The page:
Google won't be launching a censored version of its Search engine for China anytime soon, Chief Executive Officer Sundar Pichai told employees on Thursday, according to one company insider cited by The Wall Street Journal. During the latest iteration of the firm's open meeting in its Mountain View campus, Alphabet President and Google co-founder Sergey Brin pointed to a number of products that Google launched in China since pulling its Search service from the Far Eastern country in 2010 to protest the Communist regime's censorship, including a file management mobile app. The industry veteran said Google still has ambitions to do more business in China as the country represents one of its largest growth opportunities.
Earlier this week, a significant number of Google employees demanded more transparency from the company's management following reports that the tech giant is working on a censored version of its Search engine for China. Approximately 1,400 Googlers co-signed an internal letter asking the firm's top executives to be more forthcoming when it comes to communicating the ethical consequences of the work that's being done at Alphabet's subsidiary which numbers some 80,000 employees around the world. The letter, obtained by The New York Times, accused Google's management of keeping its employees in the dark in terms of projects that raise moral and ethical concerns.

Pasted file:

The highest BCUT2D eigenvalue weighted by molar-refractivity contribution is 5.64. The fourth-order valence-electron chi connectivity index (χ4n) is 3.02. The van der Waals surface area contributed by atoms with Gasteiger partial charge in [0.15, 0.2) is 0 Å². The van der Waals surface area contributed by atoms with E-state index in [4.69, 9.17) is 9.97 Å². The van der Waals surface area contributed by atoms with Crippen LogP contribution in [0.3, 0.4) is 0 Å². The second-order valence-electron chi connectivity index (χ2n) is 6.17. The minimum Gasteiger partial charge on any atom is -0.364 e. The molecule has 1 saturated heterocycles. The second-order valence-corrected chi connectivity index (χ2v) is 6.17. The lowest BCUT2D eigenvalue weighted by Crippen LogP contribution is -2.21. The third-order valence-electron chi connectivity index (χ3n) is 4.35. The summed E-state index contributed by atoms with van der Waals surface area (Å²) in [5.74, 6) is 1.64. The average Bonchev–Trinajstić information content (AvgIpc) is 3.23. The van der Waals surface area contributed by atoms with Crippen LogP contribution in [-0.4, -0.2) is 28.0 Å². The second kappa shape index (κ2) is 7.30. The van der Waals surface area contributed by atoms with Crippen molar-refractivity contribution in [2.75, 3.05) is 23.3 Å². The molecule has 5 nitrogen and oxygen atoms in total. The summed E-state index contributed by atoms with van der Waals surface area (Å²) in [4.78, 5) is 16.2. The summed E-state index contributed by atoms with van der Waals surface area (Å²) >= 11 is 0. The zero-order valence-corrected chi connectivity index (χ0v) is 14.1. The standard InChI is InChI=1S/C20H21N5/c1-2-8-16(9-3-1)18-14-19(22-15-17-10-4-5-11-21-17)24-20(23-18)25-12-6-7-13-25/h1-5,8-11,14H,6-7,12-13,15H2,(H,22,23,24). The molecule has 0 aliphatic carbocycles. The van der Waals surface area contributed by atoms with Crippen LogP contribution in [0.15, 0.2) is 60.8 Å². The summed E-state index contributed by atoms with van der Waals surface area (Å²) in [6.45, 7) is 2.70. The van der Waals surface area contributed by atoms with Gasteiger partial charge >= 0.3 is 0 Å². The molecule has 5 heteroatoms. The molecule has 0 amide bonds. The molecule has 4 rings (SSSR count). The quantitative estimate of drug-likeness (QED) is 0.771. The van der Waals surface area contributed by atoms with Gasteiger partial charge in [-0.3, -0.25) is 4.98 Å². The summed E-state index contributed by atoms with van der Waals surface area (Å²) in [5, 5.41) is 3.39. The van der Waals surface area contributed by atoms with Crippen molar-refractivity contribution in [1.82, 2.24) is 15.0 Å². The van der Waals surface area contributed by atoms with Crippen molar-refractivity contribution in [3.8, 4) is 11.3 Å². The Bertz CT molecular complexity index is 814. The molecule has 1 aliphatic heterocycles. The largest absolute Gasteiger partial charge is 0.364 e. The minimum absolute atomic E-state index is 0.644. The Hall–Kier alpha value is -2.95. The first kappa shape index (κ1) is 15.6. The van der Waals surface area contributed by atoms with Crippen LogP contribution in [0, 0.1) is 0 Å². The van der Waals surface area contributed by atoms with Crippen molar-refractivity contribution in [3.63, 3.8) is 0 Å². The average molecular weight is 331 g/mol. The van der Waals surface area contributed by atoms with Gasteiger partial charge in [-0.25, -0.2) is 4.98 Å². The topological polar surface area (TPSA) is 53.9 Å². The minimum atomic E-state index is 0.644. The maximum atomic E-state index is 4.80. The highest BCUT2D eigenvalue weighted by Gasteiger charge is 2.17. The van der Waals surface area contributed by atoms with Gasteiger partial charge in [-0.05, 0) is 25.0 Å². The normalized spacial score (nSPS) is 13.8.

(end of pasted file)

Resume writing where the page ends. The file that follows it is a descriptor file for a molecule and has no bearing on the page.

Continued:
Mr. Pichai's Thursday remarks included an assertation that the company is already committed to internal transparency. Previous reports suggested the censored Search project, code-named "Dragonfly," was only disclosed to several hundred Googlers. Internal activism at the Californian firm already saw it back down from its intentions to renew an R&D contract with Pentagon that saw it develop artificial intelligence that could be used for improving drone strike accuracy as part of Project Maven. While Google canceled that effort earlier this year, its management appears adamant to continue exploring the possibility of once again taking on Baidu's Internet search engine in China. One high-profile former executive recently called the idea of a censored Google Search service "a stupid, stupid move" that effectively condones human rights violations in China and even enables them.